Talking Careers & Advice With the CMMS & Facilities Information Services Pros at the University of Delaware

One of the greatest advantages of working in facilities management in higher education is this: you work at an institution dedicated to learning. After all, it’s not just the students and the faculty who are in the business of education; working on campus lends itself to learning opportunities for all staff.

And that’s how Michael Schlag, CMMS Administrator, and John Schwander, Manager, Facilities Information Services, at the University of Delaware tackle their days: one learning opportunity at a time. Their curiosity, drive, and willingness to collaborate, coupled with their passion for the school are driving the continuous improvements of facilities management systems and tools at the University of Delaware.  

Though they were deep in the preparations for the start of the new school year, John and Michael were generous enough to sit down with us to talk careers in Maintenance, the exciting new projects happening at UDel, and share their thoughts on a few best practices.

Sink or swim: learning maintenance and CMMS in a university setting


Michael grew up in Wisconsin and in fact started his career at the University of Wisconsin. As he explains, “At the time, it was a brand-new project-oriented position and I had just graduated from Computer Programming. I had no background in Maintenance or in CMMS systems so it involved a lot of on-the-job learning and it was a huge undertaking. I had some experience with TMA, which wasn’t as complicated as Maximo. It was much more self-contained, but it also wasn’t as configurable.”

When I ask how he managed to swim in a situation when many others would sink, Michael describes his method: “Well, I read a lot of system documentation and listened to our in-house system admins and users. I had the opportunity to attend a few conferences too and soaked up as much as I could. It was on-the-go learning all the time. I learned a lot of lessons along the way, especially in those early years. But I was committed to learning the building blocks of a CMMS system.”

Michael reflects on those early years, particularly, the basics that now seem so obvious, but once were lessons he had to learn. “When it comes to those fundamental best practices, one thing that sticks out to me is numbering items. If you’re new to CMMS, one that’s one thing you’ll need to learn – and fast.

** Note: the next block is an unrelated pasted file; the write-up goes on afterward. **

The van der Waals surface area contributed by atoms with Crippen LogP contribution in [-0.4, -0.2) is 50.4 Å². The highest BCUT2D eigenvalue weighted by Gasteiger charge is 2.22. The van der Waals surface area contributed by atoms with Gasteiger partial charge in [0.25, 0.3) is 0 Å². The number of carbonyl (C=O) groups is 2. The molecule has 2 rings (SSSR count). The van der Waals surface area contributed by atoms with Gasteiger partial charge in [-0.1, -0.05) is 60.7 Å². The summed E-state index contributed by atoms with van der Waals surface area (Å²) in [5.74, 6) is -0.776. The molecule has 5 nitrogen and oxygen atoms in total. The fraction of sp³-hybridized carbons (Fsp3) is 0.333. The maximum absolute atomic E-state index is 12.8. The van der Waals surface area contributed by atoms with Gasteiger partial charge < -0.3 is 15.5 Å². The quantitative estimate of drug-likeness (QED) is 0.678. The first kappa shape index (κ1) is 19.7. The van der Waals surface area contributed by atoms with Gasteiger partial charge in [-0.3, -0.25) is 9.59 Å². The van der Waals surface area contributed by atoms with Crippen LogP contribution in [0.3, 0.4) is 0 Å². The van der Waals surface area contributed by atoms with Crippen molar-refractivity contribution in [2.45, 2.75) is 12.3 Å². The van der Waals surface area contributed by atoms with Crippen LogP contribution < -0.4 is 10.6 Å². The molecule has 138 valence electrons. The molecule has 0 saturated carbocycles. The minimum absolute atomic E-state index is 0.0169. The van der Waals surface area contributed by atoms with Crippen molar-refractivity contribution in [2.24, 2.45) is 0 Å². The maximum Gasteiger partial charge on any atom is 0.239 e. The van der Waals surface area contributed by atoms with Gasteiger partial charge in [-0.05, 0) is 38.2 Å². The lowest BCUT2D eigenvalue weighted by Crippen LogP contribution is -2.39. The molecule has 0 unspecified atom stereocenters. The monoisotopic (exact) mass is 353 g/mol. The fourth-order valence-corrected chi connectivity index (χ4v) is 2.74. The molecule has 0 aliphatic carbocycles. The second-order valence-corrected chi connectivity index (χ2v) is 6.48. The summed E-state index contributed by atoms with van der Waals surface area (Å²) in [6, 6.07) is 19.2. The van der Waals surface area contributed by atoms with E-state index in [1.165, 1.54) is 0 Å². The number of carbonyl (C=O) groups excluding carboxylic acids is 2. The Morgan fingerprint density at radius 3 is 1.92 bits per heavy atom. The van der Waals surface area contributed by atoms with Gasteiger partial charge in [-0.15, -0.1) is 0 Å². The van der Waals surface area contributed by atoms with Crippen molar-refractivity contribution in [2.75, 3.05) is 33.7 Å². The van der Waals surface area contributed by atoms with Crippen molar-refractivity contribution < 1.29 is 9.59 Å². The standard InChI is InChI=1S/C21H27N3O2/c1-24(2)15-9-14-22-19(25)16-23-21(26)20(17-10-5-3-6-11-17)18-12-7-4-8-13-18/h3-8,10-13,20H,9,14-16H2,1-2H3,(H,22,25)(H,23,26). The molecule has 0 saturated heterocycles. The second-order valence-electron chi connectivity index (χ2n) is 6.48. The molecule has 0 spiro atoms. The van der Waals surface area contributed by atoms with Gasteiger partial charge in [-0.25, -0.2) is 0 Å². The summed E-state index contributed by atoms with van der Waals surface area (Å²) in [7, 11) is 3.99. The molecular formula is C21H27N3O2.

“For instance, the difference between a smart number and a sequential auto-number. You’ll want to learn and examine how things are done at your organization, and potentially find ways it could be improved. You’ll need to learn about the different characteristics you want to include in location codes, asset numbers, item numbers, etc. Setting it up so that it can be consistent, logical, and readable isn’t easy. It takes practice and strategy to devise a system that is readable, understandable, and not overly complicated.”

In 2012, Michael started the next chapter of his career. “My wife was the one who let me know about the opportunity at UDel. I’ve been here for six years now and never looked back. The database and the logic elements of my schooling have helped me understand how databases work and to make those connections between the users’ requirements and the capabilities of the CMMS.”

A pinball career: from Industrial Engineering to Facilities Information Services


Says John, “Lives and careers are like pinball machines. And mine is no exception. I worked in grocery retail out of high school. Later, when I was looking for a college program, I found Industrial Engineering. I’m a process-minded, detail-oriented kind of person and that fit with my mindset. And Industrial Engineering has bumpers to keep the ball on the table, so to speak.